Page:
More money needed to get all children into school by 2015

A major event in Copenhagen next week could make a crucial difference for the 67 million children around the world who are still not enrolled at school. Representatives of developing country governments, bilateral and multilateral agencies, civil society organizations and private foundations will gather at a pledging conference on November 8 to mobilize resources and political commitments for the newly branded Global Partnership for Education (formerly the Education for All Fast Track Initiative).

A major increase in funding for education is long overdue. Despite a recent rise in aid to basic education in 2009, of the US$5.6 billion available only US$3 billion is spent on the world’s poorest countries. This is vastly insufficient given that US$16 billion is needed to ensure all children in these countries are able to go to school, as we highlight in a new briefing paper by the EFA Global Monitoring Report team.

Just four countries benefited from over 80% of the increase in aid to basic education: India, Pakistan, Ethiopia and Viet Nam. Worryingly, anticipated future aid flows indicate that funding for education in countries most in need, especially those in sub-Saharan Africa and South and West Asia, are likely to fall significantly because major donors such as the Netherlands and the United States are shifting their priorities.

As our aid briefing paper concludes, “Recent increases in aid support have helped reduced the number of children out of school, but experience shows that overdependence on a small number of donors can jeopardize such gains. Aid to basic education, in other words, is not only vastly insufficient but also dangerously fragile.”

There appears to be little hope that the fragility of funding for education in the world’s poorest countries is going to change soon. As the leaders of the G20 meet this week in Cannes, France, to discuss key issues in the global economy, their minds are mainly focused on immediate concerns of the Eurozone crisis. To the limited extent that development issues are on the agenda, these almost entirely ignore the plight of children and young people who are denied the opportunity to develop skills they need to find work, as revealed by the communiqué of the G20 finance ministers’ meeting in October.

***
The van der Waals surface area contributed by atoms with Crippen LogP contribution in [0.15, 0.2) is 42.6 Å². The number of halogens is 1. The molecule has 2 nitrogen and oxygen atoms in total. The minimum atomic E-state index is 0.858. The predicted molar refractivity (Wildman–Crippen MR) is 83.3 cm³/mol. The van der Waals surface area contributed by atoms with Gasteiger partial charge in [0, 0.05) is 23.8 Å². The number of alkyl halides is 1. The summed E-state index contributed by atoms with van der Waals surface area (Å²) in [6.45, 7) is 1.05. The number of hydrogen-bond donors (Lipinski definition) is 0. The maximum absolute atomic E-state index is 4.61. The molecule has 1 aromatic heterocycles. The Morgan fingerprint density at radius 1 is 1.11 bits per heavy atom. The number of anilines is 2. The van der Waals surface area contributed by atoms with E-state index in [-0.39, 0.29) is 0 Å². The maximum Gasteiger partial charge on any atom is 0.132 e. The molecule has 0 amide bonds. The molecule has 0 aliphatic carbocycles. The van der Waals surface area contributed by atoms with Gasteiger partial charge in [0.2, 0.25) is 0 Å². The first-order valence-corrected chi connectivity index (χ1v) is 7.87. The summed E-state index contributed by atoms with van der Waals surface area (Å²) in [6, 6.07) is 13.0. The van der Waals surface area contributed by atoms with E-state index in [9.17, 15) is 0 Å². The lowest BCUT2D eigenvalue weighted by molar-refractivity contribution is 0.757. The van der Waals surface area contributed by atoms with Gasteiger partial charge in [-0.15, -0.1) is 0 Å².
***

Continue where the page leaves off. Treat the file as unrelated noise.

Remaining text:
There is an urgent need to reverse the trends that are keeping education out of the international spotlight – and quickly. The meeting of the Global Partnership for Education in Copenhagen is a real opportunity for aid donors to show their financial and political commitment to the Education for All goals they signed up for in 2000. If they don’t do so next week, there is little hope that the 67 million children still out of school will have the chance to start school before the deadline of 2015.

This entry was posted in Africa, Aid, Asia, Basic education, Developing countries, Donors, Finance, Innovative financing, Out-of-school children. Bookmark the permalink.

13 Responses to More money needed to get all children into school by 2015

  1. Sur ces quatre pays, 3 (Inde, Pakistan, Ethiopie) ont de plus fortes dépenses militaires que pour l’Education. Ils ne devraient pas recevoir de financements, c’est une honte.

    http://varlyproject.wordpress.com/2011/08/23/l%E2%80%99axe-du-mal-une-definition-statistique/

  2. zakia shoaib says:

    If poverty is one cause of illiteracy, then why children are playing on the street from morning till night?
    Why do their parent not send their children to school? If there is a financial problem, then why are teachers taking a salary without going to teach? Why are big government schools being constructed overnight in our country?
    We only need honest and professional educationists. We only need teachers on merit. We only need a law to imprison teachers who do not properly perform their duty and parents who are not sending their children to school. We only need teachers who are trained to create a bridge between education and the daily life of students.

    Believe me, we do not need need any financial assistance, we only need accountability from those who are spending millions of rupees on education. We need awareness among common people to demand accountability from teachers, nothing more.

    • jazrea says:

      I am not from your country, but I very much agree with your statement, “We only need teachers who are trained to create a bridge between education and the daily life of students.” Constuctivism is becoming accepted as the new paradigm in education.

      A major concern I have with the education of children anywhere is the preservation of their diverse cultures and their native languages. Children deserve to see their cultures fairly represented in their classrooms.

    • Alice says:

      in many nations children are forced to work to earn money for the children. you must also think of distance for some people school is not just around the corner they may have to travel to other cities to go to school, without a car. in many LDCs there is not even a school at all.

      looking at all of this it isn’t so easy, you need the money to build the schools, then all you need is teachers and books. the nations aren’t rich enough to buy the books and many families wouldn’t be able to afford the books. also payment of the teachers, who will be able to afford it?

      • jazrea says:

        Thank you Alice for the insights. Educating children in some nations is a complicated issue that requires many steps. I hadn’t realized how much need there was.

  3. Wow. That’s pretty sad. I did not know that 67 million children around the world still do not have access to school.